Re: the cybersquatting bill (was: Don't Split the List etc.)

From "Lizzie Borden" <>
Date Mon, 1 Nov 1999 18:56:35 -0000
References <>

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From: Me Uh, K. <>
> does anyone know - in order to register a .org domain
> - do you REALLY need to be a non-profit, in the
> technical, IRS sense of the word?  (as I remember it,
> there's a _LOT_ of paperwork to be filled out)

In the beginning one had to claim (or maybe even prove) non-profit status to
get an .org domain, but not anymore. I got an .org domain for my personal
website, through InterNIC, without any questions asked. And there was no
"paperwork" persay, just a form online to fill out which takes all of ten

Someone else asked about how the cybersquatting bill affects the
registration of domains by those other than in the U.S. I think one of the
reasons EFF is opposed to the bill is because the bill will allow "trademark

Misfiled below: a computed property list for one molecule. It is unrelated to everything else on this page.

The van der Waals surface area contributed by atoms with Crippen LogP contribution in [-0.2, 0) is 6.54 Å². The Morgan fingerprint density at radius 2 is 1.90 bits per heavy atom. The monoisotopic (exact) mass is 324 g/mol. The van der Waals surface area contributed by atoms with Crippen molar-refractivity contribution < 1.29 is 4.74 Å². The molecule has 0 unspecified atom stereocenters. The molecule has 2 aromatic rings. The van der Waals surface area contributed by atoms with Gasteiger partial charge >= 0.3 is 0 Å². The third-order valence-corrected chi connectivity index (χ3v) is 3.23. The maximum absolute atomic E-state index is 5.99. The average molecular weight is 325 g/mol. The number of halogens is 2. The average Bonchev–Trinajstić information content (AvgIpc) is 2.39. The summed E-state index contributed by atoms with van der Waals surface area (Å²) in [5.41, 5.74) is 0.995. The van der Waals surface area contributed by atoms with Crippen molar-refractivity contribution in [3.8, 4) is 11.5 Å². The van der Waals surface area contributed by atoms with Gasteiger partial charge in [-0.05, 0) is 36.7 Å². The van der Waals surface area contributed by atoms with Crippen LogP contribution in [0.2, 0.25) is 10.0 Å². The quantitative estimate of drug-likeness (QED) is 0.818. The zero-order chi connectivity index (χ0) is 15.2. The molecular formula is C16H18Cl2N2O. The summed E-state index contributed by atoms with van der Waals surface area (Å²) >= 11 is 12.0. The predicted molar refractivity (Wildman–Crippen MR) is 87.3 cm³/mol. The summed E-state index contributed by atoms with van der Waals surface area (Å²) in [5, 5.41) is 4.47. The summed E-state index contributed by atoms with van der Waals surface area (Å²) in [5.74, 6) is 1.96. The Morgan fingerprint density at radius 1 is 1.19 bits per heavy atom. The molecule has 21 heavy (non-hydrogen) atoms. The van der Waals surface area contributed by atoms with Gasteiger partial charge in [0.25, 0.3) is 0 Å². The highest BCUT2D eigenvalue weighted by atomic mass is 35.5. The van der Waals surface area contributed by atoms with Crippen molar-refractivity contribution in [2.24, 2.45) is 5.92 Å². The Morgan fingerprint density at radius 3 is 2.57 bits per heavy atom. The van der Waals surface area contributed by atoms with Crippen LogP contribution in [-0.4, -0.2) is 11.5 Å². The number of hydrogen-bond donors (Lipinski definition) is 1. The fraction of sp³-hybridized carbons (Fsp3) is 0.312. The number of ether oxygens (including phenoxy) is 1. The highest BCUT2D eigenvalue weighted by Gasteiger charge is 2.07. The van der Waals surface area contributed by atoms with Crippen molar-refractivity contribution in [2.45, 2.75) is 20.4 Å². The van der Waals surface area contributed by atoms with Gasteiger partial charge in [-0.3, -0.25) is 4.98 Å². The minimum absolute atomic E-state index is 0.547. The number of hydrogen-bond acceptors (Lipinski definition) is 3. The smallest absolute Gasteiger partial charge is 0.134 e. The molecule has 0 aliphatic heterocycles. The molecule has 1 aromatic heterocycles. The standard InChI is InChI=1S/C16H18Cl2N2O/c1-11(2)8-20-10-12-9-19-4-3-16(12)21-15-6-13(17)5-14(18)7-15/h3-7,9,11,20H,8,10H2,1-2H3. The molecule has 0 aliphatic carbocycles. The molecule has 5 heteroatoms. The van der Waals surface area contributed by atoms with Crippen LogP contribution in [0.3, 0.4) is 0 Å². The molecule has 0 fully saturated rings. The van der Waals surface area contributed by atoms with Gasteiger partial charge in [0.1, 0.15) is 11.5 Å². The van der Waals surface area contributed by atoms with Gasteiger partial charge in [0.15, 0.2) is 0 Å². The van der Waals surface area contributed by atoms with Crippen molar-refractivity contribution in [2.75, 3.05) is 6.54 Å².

holders in the U.S. ...  after a simple hearing, [to] be able to take away
domain names from domain name holders in other countries (holding them
financially liable, as well), without actual notice being given to the
domain name holders. Courts may award damages of as much as $100,000 per
domain name registration, even in the absence of any lost profits or actual
harm." ).

Also, "H.R. 3028 gives trademark holders more rights than they currently
have under trademark law. For example, domain name holders could be liable
for "tarnishing" or "disparaging" a trademark. The concepts of tarnishment
and disparagement are unique to the small number of trademarks that qualify
as "famous marks". Yet H.R. 3028 expands these concepts to all trademarks.
Another example: a domain name holder who has not actually set up a site
using a registered domain name may be liable to a trademark holder if he
offers to sell the domain name to the trademark holder, even if the offer is
made in order to avoid costly litigation." (same source.)

Clearly the bill is giving more power to trademark holders than they already
have with existing guidelines concerning the registration of domain names.
Is it fair that someone in another country who doesn't even know who George
Bush Jr. is, to have something that sounds like taken away simply
because it is a well-known name in the U.S.? I don't think so.


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